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Part 2: Operation Iraqi Freedom vacation - in Europe!

Author: Ben Shakman (More Trip Reviews by Ben Shakman)
Date of Trip: March 2006

  • Part 1: The Epic Travels Begin

  • Part 3: Poland and More

  • Part 4: The Adventure Ends

    March 25th (Day 8)
    I discovered on our skiing vacation (January 2006) that there is a real advantage to taking a day off after the first day of skiing. The fatigue level is better managed with the kids and especially with the grownups if there is a break after the first day -- altitude only increases the value of the day off. As a result, we decided to spend a day seeing the sights in Munich.

    The trip from Garmisch to Munich only takes about 45-minutes on a good day. Fortunately, this one was a good day and we arrived in plenty of time see the Glockenspeil before lunch. I thought that it was supposed to start on the hour, but it was about a quarter after when it finally began. The kids spent the extra time asking to pet every dog that happened by and managed to get their hands on quite a few. They are animal lovers and seemed amazed at all of the dog petting opportunities that they were able to take advantage of as we traveled around Europe.

    We decided on lunch at the Ratskeller after watching the Glockenspeil. I discovered that they had something like a lunch sampler and ordered that for myself. It was delicious -- miniature portions of a soup, two salads, an appetizer, an entrée, and dessert. The pretzels were fresh and hot and I decided to have a beer with my lunch. Allison took a liking to the beer and Charleen was mortified that I allowed her to try a sip.

    We went walking around the pedestrian mall that also holds the Kristkindelmarket (that I visited in 2001) and other events over the course of the year. A new addition in preparation for the World Cup Games are about 150 decorated lions scattered around the city -- an interesting contrast to the cows in Chicago and the crabs in Baltimore. The "Munchner Lowenparade" will eventually feature somewhere around 300 decorated lions and the story given is that they are being decorated by artists and groups of school children before being donated to the public and put on display. The net profits from the "lion parade" are being donated to help children in need.

    The kids wanted pictures with every one of them that they saw and we wound up on the lion tour of Munich's old town center. We spent several hours walking around, looking at shops, and taking pictures. At one point, we happened across a shoe store that was having some sort of sale such that they had a full-sized model of an elephant which appeared to be crashing through their window. Needless to say, the kids required some pictures of themselves standing under the elephant's butt.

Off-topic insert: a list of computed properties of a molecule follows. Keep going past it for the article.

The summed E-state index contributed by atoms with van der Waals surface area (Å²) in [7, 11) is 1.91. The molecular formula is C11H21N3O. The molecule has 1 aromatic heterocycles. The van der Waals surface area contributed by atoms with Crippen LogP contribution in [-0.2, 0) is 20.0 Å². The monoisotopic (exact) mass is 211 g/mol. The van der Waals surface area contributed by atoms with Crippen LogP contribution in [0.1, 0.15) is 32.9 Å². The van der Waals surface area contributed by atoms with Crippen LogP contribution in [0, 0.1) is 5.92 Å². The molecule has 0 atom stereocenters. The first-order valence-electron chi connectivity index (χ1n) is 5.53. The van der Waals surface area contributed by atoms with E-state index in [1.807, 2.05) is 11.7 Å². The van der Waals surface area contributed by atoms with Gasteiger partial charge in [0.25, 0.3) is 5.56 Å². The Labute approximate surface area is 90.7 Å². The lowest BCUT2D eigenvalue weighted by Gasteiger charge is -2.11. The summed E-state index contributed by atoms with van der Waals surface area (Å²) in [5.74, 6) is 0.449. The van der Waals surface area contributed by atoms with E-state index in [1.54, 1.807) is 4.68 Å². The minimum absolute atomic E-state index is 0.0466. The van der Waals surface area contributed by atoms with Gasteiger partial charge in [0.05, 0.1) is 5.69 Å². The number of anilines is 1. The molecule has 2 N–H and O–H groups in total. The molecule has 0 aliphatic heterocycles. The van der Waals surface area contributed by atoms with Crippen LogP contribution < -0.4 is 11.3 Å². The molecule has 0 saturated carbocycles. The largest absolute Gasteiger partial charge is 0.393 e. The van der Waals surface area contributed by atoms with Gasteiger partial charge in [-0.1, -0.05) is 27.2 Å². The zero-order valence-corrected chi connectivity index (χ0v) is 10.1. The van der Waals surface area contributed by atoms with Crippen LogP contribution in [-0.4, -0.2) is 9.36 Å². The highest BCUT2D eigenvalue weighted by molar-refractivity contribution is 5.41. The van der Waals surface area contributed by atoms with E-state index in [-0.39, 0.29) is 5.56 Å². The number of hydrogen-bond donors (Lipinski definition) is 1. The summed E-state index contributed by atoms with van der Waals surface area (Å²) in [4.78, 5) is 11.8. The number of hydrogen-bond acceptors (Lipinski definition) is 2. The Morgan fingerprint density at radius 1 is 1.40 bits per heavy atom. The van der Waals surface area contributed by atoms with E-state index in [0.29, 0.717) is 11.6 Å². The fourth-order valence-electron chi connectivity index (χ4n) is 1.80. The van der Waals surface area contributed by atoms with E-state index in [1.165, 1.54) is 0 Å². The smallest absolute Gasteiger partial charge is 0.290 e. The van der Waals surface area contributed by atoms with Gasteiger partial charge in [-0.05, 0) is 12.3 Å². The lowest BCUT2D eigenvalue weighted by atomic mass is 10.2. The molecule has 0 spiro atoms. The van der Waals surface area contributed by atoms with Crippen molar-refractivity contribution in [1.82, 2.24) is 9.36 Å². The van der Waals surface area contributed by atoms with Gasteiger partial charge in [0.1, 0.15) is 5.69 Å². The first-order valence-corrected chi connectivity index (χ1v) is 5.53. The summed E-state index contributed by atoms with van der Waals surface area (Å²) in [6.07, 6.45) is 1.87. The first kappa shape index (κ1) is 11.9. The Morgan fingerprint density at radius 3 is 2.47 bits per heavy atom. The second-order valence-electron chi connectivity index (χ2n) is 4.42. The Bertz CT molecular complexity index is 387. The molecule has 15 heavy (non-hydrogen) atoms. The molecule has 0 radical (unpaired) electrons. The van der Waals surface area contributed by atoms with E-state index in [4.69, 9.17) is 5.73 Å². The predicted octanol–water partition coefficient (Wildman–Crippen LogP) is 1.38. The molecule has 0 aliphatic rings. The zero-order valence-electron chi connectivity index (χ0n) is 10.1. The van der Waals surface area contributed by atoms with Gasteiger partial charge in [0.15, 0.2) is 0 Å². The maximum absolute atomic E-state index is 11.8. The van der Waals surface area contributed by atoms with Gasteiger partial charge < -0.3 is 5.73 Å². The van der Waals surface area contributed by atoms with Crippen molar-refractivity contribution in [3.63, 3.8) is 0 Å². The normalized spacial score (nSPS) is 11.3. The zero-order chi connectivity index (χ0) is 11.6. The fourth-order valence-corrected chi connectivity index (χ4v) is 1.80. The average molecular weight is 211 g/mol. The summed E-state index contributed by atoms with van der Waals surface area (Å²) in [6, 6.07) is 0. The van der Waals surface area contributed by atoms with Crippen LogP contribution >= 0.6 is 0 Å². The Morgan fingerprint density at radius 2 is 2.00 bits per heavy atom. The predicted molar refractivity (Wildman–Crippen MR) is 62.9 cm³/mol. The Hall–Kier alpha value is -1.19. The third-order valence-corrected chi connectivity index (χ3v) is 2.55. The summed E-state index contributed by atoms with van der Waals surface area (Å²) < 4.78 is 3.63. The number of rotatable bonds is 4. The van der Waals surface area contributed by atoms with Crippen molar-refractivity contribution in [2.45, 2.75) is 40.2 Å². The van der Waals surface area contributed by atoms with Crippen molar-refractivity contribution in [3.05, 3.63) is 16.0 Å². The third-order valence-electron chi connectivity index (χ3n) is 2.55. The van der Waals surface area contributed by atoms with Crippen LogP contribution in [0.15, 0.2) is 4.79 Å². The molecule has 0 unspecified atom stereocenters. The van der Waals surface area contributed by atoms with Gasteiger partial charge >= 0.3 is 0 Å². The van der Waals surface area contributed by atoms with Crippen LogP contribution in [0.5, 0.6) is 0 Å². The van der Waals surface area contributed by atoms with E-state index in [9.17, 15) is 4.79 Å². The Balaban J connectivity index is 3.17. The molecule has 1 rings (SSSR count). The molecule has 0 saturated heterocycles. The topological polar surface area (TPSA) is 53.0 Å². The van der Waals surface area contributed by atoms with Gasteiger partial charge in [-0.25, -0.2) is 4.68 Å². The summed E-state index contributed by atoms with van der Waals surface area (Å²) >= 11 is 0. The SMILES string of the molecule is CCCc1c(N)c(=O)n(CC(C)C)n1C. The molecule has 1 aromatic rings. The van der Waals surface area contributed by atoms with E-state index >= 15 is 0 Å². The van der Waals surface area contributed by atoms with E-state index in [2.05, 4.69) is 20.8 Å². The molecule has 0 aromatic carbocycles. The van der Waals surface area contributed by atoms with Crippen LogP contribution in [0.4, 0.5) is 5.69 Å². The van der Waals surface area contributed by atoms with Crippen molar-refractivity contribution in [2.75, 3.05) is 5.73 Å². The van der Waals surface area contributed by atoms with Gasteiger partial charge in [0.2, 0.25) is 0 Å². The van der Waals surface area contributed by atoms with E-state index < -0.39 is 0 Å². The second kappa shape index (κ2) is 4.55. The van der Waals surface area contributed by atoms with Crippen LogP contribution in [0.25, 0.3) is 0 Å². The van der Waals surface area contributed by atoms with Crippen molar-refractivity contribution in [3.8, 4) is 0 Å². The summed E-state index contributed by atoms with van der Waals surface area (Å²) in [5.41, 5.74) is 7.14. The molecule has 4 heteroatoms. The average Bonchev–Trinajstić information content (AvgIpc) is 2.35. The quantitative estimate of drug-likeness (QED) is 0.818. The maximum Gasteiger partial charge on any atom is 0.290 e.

We stopped once for some fresh raspberries and another time for some cake at a bakery. We also found some mandel -- hot roasted almonds with a caramelized sugar coating -- to snack on and Charleen wound up eating almost all of them herself because they were so warm and tasty. They had an outdoor café area that was vacant (probably due to the weather) so we got our stuff "take-away" and occupied a table outside. A waitress came out once and told us that we would have to go back inside if we wanted anything. We agreed that there would be no table service and she left us alone. Much to her dismay, we started a small trend and the tables began filling up quickly. The Germans clearly expected to be served and she wound up having to open the patio. She flashed us a debilitating stare each time she walked past with stuff for someone so we made a quick exit.

    Charleen and I are quite fond of BMWs and one of the things on our list for this trip was to try to take a tour of the factory. Our guidebook indicated that one needed to make reservations at the museum so we headed out to the Olympic Park area to see if we could line something up for another day. We drove around the entire BMW plant until we found a sign that indicated that the museum had temporarily relocated to Olympic Park.